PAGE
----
We headed back to Wakkerstroom and then headed west, making my rental car work as we headed up some steep gravel roads. Near a sharp bend we encountered some Wailing Cisticolas and a family of Ground Woodpeckers, one of my favourite members of that family. We then set off along a strech of road in the hills that had birds in bewildering numbers, I sometimes didn’t know where to look. Along with huge numbers of Cape Canaries were imperious Sentinel Rock-thrushes, were noisy Pied Starlings, gaudy Yellow Bishops and another one of this area’s larks, the Spike-heeled Lark. The area also had some star finds, including South Africa’s national bird and one of the finest-looking birds in the world, the Blue Crane, and the exceptional Yellow-breasted Pipit. We hoped to find another bustard here but the massive bird I managed to see flying was instead a Secretary Bird. And watching this from above was a Lanner Falcon.

Pied StarlingA Pied Starling

After lunch we headed to Fickland Pan, a small farmstead overlooking a pool of water filled with ducks. The star attraction here is a tiny LBJ, a mouselike-lark called Rudd’s Lark. Once again Lucky came through and found this restricted-range endemic as it scrambled through the grass. Wouldn’t fancy my chances by myself. The pan itself was great too, with my lifer White-backed Duck (hell, this day was full of lifers) and Maccoa Ducks along with a lot of coots and some Little Grebes. We set out and quickly managed to find one of my targets. While the skies and every wire fence and electricity cable were filled with Amur Falcons, it took some skill to finally find a Red-footed Falcon among them. But we did.

IMG_1834Lucky out looking for Rudd’s Lark

From here we headed out to Daggkraal to find the other super-endemic lark, Botha’s Lark. Again this was managed with Lucky’s skill, but I didn’t get as good looks at this lark as they were quite flighty and Lucky was concerned about disturbing them, so I was happy just too know I’d seen this rare and endangered species. The location was good for cisticolas, as we got both Cloud Cisticolas and Zitting Cisticolas. It was also weirdly good for quail, of sorts. As we found a Common Quail from Europe (although I have never seen one there) as well as the tiny Quail Finch, a minute bird that like the Botha’s Lark you only really see if you flush.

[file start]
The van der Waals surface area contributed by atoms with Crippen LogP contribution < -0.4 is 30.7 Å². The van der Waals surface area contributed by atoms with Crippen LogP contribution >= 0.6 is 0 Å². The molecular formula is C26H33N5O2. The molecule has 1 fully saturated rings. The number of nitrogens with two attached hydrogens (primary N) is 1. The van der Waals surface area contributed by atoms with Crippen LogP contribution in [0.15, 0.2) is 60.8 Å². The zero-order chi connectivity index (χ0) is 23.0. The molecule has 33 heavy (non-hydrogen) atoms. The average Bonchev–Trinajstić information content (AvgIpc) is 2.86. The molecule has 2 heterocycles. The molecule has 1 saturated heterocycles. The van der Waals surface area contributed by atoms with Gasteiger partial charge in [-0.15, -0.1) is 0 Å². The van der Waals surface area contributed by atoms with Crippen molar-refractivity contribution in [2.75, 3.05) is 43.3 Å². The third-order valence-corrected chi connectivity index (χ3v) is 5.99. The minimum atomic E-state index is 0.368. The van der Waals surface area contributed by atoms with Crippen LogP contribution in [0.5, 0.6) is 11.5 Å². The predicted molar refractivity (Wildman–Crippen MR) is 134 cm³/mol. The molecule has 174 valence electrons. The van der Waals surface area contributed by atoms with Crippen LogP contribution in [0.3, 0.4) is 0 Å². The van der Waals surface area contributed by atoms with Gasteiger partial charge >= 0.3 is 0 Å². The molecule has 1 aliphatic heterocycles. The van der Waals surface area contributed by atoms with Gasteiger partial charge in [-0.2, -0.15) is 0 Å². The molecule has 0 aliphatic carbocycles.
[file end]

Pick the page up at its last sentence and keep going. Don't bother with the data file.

Amur FalconAmur Falcons are ubiquitous

The next morning we set out for my last missing major target, and hallelujah we managed to find two Blue Korhaans (or Blue Bustards). Possibly the prettiest member of the family to my mind. Nearby the grasslands were quartered by an African Marsh Harrier, which, I’ll be honest, looked like any other harrier (I never did managed to find a Black Harrier – next time). From here we hit two final sites. The first was some patches of woodland in the hills that held a number of forest birds, but sadly while we heard the Bush Blackcap – an odd member of one of the babbler families – me never managed to get it in sight. Finally, we drove some distance to the west to pick up another hard to get mountain bird, the African Rock Pipit. The drive also got me the Mountain Wheatear and Buff-streaked Chat.

Wakkerstroom is, in summary, an astonishing site filled with birds that are next to impossible to get elsewhere. So if you’re in Southern Africa to biird or even just to watch wildlife in general, make sure you find a few days to pop over.

Written by Duncan
Duncan Wright is a Wellington-based ornithologist working on the evolution of New Zealand's birds. He's previously poked albatrosses with sticks in Hawaii, provided target practice for gulls in California, chased monkeys up and down hills Uganda, wrestled sharks in the Bahamas and played God with grasshopper genetics in Namibia. He came into studying birds rather later in life, and could quit any time he wants to.